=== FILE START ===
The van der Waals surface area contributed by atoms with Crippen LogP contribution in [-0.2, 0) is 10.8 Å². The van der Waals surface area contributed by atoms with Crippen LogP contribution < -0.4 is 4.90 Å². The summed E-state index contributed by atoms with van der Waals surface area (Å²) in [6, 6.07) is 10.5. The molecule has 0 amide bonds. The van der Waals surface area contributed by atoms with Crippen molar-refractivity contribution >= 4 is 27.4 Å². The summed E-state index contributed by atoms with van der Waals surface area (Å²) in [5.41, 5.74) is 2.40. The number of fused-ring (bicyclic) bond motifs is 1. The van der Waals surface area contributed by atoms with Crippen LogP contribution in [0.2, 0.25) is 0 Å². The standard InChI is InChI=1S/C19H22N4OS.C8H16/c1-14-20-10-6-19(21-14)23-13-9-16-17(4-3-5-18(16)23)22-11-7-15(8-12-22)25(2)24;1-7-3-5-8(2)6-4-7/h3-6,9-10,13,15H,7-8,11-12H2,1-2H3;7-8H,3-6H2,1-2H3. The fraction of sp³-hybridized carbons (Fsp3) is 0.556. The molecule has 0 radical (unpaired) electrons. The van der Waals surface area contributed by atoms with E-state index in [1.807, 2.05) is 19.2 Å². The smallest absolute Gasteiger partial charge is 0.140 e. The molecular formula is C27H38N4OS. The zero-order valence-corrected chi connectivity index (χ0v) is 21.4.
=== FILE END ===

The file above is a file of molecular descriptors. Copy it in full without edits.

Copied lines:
The van der Waals surface area contributed by atoms with Crippen LogP contribution in [-0.2, 0) is 10.8 Å². The van der Waals surface area contributed by atoms with Crippen LogP contribution < -0.4 is 4.90 Å². The summed E-state index contributed by atoms with van der Waals surface area (Å²) in [6, 6.07) is 10.5. The molecule has 0 amide bonds. The van der Waals surface area contributed by atoms with Crippen molar-refractivity contribution >= 4 is 27.4 Å². The summed E-state index contributed by atoms with van der Waals surface area (Å²) in [5.41, 5.74) is 2.40. The number of fused-ring (bicyclic) bond motifs is 1. The van der Waals surface area contributed by atoms with Crippen LogP contribution in [0.2, 0.25) is 0 Å². The standard InChI is InChI=1S/C19H22N4OS.C8H16/c1-14-20-10-6-19(21-14)23-13-9-16-17(4-3-5-18(16)23)22-11-7-15(8-12-22)25(2)24;1-7-3-5-8(2)6-4-7/h3-6,9-10,13,15H,7-8,11-12H2,1-2H3;7-8H,3-6H2,1-2H3. The fraction of sp³-hybridized carbons (Fsp3) is 0.556. The molecule has 0 radical (unpaired) electrons. The van der Waals surface area contributed by atoms with E-state index in [1.807, 2.05) is 19.2 Å². The smallest absolute Gasteiger partial charge is 0.140 e. The molecular formula is C27H38N4OS. The zero-order valence-corrected chi connectivity index (χ0v) is 21.4.